Anyone who minds their own business and is not involved in this dog eat dog struggle is a susceptible target.
Thus while Kanary would accuse Trueman of have a ‘persecution complex’ even though Trueman had never complained of being persecuted the truth was that both Teal and Costello suffered from inferiority complexes which they projected on others. In all such cases it is necessary to get the accusation in first so that it must be defended or reacted to in such a way that indicates a ‘persecution complex.’
In addition to Kanary and Costello a long simmering problem rose to plague Trueman’s existence. Trueman had served mess cooking in the first and second quarters of ’57. At the end of the third quarter the Blacks had come aboard. They constituted themselves a caucus not dissimilar to a Department. They acted as a corporate body. Thus rather than be selected for mess cooking as a member of their Departments they chose to supply a mess cook from the Black caucus. A way was found for them to do this without violating the Deparmental organization of the ship. There were in essence two nations aboard ship. However the Blacks were not successful in creating two autonomous bodies but they came close.
In the fourth quarter a Black by the name of Clemons Hardee had served for the Blacks. In the first quarter of ’58 his place was taken by Tyrone Jackson. Trueman had forgotten about the incident in the Laundry Room; indeed, if he thought about it at all he recalled with pride how he had stood up for himself.
The incident had been festering in Tyrone’s soul since it happened. He had never reflected on the incident or tried to understand it; he just assumed that Trueman was a Negro hater. The three or four months may seem recent to the reader as it did to Tyrone who had sat steaming in Supply constantly hashing the incident over with his fellows. But the intervening months to Trueman had been so crowded with events that it seemed a millennium for each month. Indeed, the States were only a dim memory, his home was wherever the Teufelsdreck happened to be.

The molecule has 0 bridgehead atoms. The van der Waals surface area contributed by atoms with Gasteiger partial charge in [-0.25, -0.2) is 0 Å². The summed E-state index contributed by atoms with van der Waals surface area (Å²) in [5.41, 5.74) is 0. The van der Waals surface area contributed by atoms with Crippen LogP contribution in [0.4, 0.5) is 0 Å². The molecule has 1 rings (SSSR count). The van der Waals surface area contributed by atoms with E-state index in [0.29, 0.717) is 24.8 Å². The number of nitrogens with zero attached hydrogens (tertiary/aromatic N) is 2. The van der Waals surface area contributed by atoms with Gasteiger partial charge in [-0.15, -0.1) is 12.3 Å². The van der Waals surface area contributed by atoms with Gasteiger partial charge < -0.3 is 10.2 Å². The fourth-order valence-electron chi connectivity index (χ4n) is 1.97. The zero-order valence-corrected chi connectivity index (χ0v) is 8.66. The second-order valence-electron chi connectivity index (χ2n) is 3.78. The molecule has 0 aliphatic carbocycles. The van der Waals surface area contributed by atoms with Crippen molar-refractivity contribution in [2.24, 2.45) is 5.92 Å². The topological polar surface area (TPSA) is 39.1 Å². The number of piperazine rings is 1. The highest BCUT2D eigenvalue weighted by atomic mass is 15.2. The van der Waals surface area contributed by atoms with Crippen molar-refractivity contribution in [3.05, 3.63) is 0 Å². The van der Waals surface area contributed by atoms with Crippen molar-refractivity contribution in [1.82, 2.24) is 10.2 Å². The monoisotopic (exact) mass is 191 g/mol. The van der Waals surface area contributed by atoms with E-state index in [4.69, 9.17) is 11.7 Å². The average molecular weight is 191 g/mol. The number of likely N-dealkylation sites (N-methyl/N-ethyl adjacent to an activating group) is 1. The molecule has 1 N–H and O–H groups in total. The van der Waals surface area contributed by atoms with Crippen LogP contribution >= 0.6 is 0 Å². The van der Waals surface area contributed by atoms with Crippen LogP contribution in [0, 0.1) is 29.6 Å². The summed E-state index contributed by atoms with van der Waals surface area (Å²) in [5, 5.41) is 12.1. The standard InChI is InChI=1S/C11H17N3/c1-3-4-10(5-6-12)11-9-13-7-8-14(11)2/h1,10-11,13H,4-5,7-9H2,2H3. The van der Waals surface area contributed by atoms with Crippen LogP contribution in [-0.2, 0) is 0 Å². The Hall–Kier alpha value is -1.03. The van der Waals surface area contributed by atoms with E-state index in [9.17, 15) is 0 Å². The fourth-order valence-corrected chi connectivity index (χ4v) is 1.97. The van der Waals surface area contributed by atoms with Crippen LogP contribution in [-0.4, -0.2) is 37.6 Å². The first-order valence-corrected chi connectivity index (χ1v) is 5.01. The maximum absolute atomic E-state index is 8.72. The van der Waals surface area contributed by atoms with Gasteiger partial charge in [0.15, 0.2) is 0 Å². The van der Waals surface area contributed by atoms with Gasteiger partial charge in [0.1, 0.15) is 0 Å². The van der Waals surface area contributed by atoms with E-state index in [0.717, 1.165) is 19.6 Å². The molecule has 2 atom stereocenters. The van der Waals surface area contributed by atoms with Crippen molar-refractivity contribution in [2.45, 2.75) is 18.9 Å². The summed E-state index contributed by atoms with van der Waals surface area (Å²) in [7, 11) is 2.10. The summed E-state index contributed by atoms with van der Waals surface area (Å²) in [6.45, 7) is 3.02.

The Blacks had now been aboard ship continuously for the past four months. They had not gone ashore since Honolulu. They merely sat in the steaming supply compartment rehashing their grievances against the perfidious Peckerwoods. Thus when Tyrone replaced Hardee in mess cooking his resentment against Trueman had reached gigantic proportions. Just the sight of Trueman threw him into a rage. He saw his man now three times a day while Tyrone was in the capacity of a servant in his mind. The notion of serving Trueman enraged him further, although now he was in a position to interfere with Trueman directly and forcefully. As a food server he began by placing the servings in the wrong compartments of Trueman’s tray. Then he began giving dried out portions or some such thing ending by spitting on a portion and keeping it aside until Trueman appeared. When he tried to give Trueman this portion which had obviously been set aside on purpose Trueman who had endured the indignities to this point, especially as he seldom ate all the mess, objected fearing that Tyrone had doctored it in some way.